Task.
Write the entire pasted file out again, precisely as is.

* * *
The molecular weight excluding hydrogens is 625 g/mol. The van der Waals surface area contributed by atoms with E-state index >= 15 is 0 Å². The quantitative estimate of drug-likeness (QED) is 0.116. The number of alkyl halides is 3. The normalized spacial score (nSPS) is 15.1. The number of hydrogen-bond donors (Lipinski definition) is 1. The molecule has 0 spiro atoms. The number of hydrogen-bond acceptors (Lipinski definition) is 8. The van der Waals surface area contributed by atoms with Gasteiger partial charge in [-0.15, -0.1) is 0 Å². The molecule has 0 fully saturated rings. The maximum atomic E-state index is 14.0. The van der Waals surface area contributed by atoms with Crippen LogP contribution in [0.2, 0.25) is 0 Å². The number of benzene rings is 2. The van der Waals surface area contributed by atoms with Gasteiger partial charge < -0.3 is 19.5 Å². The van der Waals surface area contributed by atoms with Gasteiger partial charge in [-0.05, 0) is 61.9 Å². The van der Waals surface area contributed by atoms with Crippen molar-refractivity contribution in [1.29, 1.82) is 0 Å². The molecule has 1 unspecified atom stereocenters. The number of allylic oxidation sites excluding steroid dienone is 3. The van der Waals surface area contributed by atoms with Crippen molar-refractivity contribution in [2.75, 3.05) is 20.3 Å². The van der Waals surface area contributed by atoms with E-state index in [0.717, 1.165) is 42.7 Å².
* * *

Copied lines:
The molecular weight excluding hydrogens is 625 g/mol. The van der Waals surface area contributed by atoms with E-state index >= 15 is 0 Å². The quantitative estimate of drug-likeness (QED) is 0.116. The number of alkyl halides is 3. The normalized spacial score (nSPS) is 15.1. The number of hydrogen-bond donors (Lipinski definition) is 1. The molecule has 0 spiro atoms. The number of hydrogen-bond acceptors (Lipinski definition) is 8. The van der Waals surface area contributed by atoms with Gasteiger partial charge in [-0.15, -0.1) is 0 Å². The molecule has 0 fully saturated rings. The maximum atomic E-state index is 14.0. The van der Waals surface area contributed by atoms with Crippen LogP contribution in [0.2, 0.25) is 0 Å². The number of benzene rings is 2. The van der Waals surface area contributed by atoms with Gasteiger partial charge < -0.3 is 19.5 Å². The van der Waals surface area contributed by atoms with Gasteiger partial charge in [-0.05, 0) is 61.9 Å². The van der Waals surface area contributed by atoms with Crippen molar-refractivity contribution in [1.29, 1.82) is 0 Å². The molecule has 1 unspecified atom stereocenters. The number of allylic oxidation sites excluding steroid dienone is 3. The van der Waals surface area contributed by atoms with Crippen molar-refractivity contribution in [2.75, 3.05) is 20.3 Å². The van der Waals surface area contributed by atoms with E-state index in [0.717, 1.165) is 42.7 Å².